Laryngeal videostroboscopy (LVS) is the gold standard for evaluation of dysphonia and laryngeal function (19, 20). LVS is an endoscopic tool that uses synchronized pulsed light at a frequency allowing the examiner to observe normal and pathologic vocal fold (VF) vibration and movement during phonation (21). Within the oncologic realm, LVS has most commonly been used for diagnosis of early stage glottic cancers but has also been employed as a metric of posttreatment voice. LVS offers improved diagnostic sensitivity over non-stroboscopic videolaryngoscopy as it permits evaluation of functional changes in VF biomechanics and vibration. LVS can be used in tandem with validated perceptual voice assessments in order to correlate dysphonia with specific physiologic findings. To date, there is limited experience using LVS to assess the impact of definitive RT upon functional voice outcomes and the underlying mechanisms of post-RT dysphonia remain poorly understood (16, 22, 23).

The objective of this work is to (1) evaluate changes over time in functional voice outcomes among patients with early stage glottic cancers treated with definitive RT and (2) to assess the robustness of LVS as a metric of post-RT dysphonia by analyzing inter-rater reliability between blinded expert reviewers.

Materials and Methods

Patient Selection

Patients with early stage glottic squamous cell carcinoma (Tis-T2N0M0) treated with definitive RT were screened for inclusion in a retrospective institutional review board-approved database. Eligibility criteria included patients with a pre-RT LVS exam and at least one post-RT LVS exam that underwent RT between 2009 and 2014. LVS exams and corresponding audio recordings were collected using an endoscope with distal chip technology and stroboscopic light source (Olympus ENF-V2 digital video rhinolaryngoscope; Olympus CLL-S1 StorobeLED Light Source, Center Valley, PA, USA) and stored on D-Scope® Systems Workstation (D-Scope Systems, Brooklyn, NY, USA). A total of 15 patients were included in the study and 60 archived, de-identified videos were graded by four blinded reviewers, including two control exams. The expert reviewers included three fellowship-trained laryngologists (Alexander T. Hillel, Simon R. Best, and Lee M. Akst) and one speech-language pathologist (Heather M. Starmer) with experience in cancer-related dysphonia.

Assessed Parameters

Patient information including sex, age at diagnosis, smoking history, and tumor stage per American Joint Committee on Cancer (AJCC seventh ed.) were recorded. Treatment characteristics of cumulative RT dose, RT dose per fraction, and number of fractions as well as RT technique [conventional or intensity modulated radiation therapy (IMRT)] were noted. For patients treated with IMRT, the clinical target volume encompassed the entire larynx with coverage of biltateral VF. In our practice, IMRT is utilized for a minority of patients, predominantly for carotid sparing among selected patients with a history of vascular disease or considered to be at high risk of vasculopathy due to medical comorbidities. Follow-up was calculated from the date of initiation of RT until the last LVS exam. Of note, six patients underwent definitive RT due to persistent disease after laser excision.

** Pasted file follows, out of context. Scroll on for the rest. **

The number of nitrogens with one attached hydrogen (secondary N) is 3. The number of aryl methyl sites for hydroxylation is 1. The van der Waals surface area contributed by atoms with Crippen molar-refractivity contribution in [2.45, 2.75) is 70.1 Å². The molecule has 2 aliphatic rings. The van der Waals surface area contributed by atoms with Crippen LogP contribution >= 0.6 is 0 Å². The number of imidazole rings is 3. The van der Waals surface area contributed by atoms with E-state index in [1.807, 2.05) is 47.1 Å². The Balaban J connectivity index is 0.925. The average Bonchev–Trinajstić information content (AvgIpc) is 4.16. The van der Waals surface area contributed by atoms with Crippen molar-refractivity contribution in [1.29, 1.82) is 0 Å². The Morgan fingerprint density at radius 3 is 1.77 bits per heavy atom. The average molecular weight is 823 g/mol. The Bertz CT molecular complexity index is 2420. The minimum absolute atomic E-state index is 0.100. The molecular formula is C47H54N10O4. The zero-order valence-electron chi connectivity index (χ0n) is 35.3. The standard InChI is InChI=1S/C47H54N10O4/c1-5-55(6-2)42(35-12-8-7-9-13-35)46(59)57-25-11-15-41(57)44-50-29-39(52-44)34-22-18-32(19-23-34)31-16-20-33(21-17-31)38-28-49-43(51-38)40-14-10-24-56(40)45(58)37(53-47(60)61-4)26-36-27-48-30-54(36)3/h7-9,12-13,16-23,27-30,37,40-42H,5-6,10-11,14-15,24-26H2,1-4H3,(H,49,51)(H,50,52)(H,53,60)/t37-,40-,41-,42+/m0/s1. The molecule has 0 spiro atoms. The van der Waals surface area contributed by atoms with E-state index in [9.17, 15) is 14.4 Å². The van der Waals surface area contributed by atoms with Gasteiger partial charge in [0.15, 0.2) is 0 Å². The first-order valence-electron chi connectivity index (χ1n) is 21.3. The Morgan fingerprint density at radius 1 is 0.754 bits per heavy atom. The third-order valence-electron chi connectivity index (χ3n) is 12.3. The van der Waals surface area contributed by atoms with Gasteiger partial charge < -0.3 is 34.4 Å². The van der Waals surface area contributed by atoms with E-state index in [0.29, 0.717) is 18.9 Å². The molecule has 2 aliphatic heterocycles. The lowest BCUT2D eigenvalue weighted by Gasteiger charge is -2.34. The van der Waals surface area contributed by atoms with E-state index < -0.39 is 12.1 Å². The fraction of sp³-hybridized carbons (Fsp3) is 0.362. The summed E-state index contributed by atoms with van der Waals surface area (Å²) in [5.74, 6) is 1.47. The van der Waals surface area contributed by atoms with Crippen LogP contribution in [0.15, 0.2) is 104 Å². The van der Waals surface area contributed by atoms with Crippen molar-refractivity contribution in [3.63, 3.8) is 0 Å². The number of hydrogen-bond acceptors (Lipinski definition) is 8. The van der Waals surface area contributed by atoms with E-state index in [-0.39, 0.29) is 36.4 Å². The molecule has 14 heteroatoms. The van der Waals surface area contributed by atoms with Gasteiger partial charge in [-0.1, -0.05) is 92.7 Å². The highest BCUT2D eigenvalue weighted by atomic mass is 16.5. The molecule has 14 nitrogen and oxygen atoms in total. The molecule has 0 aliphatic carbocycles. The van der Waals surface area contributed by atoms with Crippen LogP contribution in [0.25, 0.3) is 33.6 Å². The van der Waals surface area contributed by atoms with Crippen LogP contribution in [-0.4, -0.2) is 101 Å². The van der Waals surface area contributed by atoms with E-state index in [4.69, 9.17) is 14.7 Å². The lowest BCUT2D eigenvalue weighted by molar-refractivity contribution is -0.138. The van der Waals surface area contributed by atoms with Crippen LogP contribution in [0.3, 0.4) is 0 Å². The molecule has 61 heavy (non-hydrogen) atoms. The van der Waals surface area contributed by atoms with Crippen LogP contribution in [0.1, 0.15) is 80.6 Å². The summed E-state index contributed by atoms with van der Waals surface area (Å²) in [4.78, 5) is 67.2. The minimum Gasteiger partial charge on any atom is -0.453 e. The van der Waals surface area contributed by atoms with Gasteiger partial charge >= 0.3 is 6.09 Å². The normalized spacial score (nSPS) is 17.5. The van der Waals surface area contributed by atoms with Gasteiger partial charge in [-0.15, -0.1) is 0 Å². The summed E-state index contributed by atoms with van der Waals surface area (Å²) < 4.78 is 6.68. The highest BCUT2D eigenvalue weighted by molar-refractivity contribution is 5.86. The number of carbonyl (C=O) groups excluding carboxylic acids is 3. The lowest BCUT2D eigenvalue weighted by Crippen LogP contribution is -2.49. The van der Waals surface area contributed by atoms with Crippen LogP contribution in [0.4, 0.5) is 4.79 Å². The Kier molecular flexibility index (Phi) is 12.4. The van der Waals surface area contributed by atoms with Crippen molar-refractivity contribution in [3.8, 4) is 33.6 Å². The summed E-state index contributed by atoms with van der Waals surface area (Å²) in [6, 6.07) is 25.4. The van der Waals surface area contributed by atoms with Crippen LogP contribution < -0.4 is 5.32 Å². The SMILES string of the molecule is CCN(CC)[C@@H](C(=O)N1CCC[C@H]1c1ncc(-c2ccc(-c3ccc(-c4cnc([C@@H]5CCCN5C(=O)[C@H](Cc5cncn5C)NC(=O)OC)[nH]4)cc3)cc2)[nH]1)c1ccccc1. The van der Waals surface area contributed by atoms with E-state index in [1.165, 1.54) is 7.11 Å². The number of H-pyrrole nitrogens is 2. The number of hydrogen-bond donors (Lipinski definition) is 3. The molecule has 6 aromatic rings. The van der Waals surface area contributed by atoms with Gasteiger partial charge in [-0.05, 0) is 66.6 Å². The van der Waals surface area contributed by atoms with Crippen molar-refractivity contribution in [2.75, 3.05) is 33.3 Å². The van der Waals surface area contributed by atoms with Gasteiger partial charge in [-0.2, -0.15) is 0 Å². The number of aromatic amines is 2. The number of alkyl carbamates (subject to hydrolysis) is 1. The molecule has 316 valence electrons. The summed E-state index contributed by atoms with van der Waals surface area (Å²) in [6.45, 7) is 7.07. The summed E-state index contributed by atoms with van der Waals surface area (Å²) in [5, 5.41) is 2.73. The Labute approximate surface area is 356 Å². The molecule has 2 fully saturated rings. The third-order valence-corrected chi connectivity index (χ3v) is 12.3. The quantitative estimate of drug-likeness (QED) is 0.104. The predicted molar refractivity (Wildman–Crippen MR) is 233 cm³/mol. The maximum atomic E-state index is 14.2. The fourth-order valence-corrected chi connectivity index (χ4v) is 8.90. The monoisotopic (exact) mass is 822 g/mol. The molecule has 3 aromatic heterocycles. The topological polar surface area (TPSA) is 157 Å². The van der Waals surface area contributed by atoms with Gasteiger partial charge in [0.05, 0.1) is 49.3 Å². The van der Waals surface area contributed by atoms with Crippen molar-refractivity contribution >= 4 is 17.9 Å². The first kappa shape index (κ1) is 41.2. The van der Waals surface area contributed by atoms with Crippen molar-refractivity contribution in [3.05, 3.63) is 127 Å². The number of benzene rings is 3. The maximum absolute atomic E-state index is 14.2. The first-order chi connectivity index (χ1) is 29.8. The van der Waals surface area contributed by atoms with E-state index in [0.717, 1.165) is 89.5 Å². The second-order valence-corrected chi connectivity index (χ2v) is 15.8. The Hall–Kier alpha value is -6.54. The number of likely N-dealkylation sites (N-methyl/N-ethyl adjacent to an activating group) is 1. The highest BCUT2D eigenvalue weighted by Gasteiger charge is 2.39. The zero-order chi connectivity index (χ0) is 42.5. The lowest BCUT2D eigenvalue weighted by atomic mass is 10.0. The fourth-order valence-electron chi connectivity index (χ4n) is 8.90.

Patient assessments were grouped by temporal relationship to RT: (1) pre-RT (baseline), (2) 0–4 months (acute), (3) 4–12 months (subacute), and (4) >12 months (late). LVS exams were evaluated by six stroboscopic parameters: VF mobility, VF vibration, erythema/edema, supraglottic compression, glottic closure, and glottic secretion. The laterality of dysfunction was noted for VF motion and vibration assessments. The ipsilateral side was defined as the disease-involved VF and the contralateral side was defined as the uninvolved VF. For cases in which the lesion involved the anterior commissure and/or both VFs (n = 4), clinical judgment was used to define the ipsilateral side as the more involved VF. The severity of dysfunction for each LVS parameter was quantified using a scoring system ranging from 0 to 4, as follows: 0 = no dysfunction, 1 = minimal dysfunction, 2 = mild dysfunction, 3 = moderate dysfunction, 4 = severe dysfunction. Binary assessments were used for glottic closure (complete or incomplete) and glottic secretions (normal or thickened). An independent score for each parameter on all exams was determined by the blinded reviewer and then grouped by post-RT time interval in order to generate mean change over time (mean change = post-RT mean LVS score—pre-RT mean LVS score).